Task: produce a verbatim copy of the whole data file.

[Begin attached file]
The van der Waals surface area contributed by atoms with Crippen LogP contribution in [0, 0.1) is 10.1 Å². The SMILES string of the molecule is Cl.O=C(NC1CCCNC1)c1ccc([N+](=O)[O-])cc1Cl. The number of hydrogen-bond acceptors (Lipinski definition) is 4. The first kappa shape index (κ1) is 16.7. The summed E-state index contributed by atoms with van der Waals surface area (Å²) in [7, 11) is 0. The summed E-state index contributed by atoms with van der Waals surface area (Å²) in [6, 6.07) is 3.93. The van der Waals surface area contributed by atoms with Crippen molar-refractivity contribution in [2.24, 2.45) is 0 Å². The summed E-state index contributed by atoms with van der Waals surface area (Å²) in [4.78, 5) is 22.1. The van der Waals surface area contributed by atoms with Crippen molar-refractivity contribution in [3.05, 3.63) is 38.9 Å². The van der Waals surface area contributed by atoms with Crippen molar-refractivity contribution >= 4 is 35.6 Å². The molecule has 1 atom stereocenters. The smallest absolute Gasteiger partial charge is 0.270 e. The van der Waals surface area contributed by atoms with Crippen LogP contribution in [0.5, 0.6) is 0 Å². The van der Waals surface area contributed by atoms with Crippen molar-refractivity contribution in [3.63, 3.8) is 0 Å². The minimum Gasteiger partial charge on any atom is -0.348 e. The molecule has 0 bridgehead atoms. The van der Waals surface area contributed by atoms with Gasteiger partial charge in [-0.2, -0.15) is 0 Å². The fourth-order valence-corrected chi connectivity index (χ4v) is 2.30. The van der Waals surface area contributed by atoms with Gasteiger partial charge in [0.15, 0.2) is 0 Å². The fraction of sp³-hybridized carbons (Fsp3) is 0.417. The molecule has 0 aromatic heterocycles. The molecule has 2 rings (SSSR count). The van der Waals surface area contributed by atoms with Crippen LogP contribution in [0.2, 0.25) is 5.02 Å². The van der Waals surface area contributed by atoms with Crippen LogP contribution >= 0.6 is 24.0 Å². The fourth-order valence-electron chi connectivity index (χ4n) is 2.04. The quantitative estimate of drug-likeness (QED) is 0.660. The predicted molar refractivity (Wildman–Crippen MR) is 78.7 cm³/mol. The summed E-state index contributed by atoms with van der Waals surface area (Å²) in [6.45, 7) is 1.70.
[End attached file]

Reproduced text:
The van der Waals surface area contributed by atoms with Crippen LogP contribution in [0, 0.1) is 10.1 Å². The SMILES string of the molecule is Cl.O=C(NC1CCCNC1)c1ccc([N+](=O)[O-])cc1Cl. The number of hydrogen-bond acceptors (Lipinski definition) is 4. The first kappa shape index (κ1) is 16.7. The summed E-state index contributed by atoms with van der Waals surface area (Å²) in [7, 11) is 0. The summed E-state index contributed by atoms with van der Waals surface area (Å²) in [6, 6.07) is 3.93. The van der Waals surface area contributed by atoms with Crippen molar-refractivity contribution in [2.24, 2.45) is 0 Å². The summed E-state index contributed by atoms with van der Waals surface area (Å²) in [4.78, 5) is 22.1. The van der Waals surface area contributed by atoms with Crippen molar-refractivity contribution in [3.05, 3.63) is 38.9 Å². The van der Waals surface area contributed by atoms with Crippen molar-refractivity contribution >= 4 is 35.6 Å². The molecule has 1 atom stereocenters. The smallest absolute Gasteiger partial charge is 0.270 e. The van der Waals surface area contributed by atoms with Crippen LogP contribution in [0.5, 0.6) is 0 Å². The van der Waals surface area contributed by atoms with Crippen molar-refractivity contribution in [3.63, 3.8) is 0 Å². The minimum Gasteiger partial charge on any atom is -0.348 e. The molecule has 0 bridgehead atoms. The van der Waals surface area contributed by atoms with Gasteiger partial charge in [-0.2, -0.15) is 0 Å². The fourth-order valence-corrected chi connectivity index (χ4v) is 2.30. The van der Waals surface area contributed by atoms with Gasteiger partial charge in [0.15, 0.2) is 0 Å². The fraction of sp³-hybridized carbons (Fsp3) is 0.417. The molecule has 0 aromatic heterocycles. The molecule has 2 rings (SSSR count). The van der Waals surface area contributed by atoms with Crippen LogP contribution in [0.2, 0.25) is 5.02 Å². The van der Waals surface area contributed by atoms with Crippen LogP contribution >= 0.6 is 24.0 Å². The fourth-order valence-electron chi connectivity index (χ4n) is 2.04. The quantitative estimate of drug-likeness (QED) is 0.660. The predicted molar refractivity (Wildman–Crippen MR) is 78.7 cm³/mol. The summed E-state index contributed by atoms with van der Waals surface area (Å²) in [6.45, 7) is 1.70.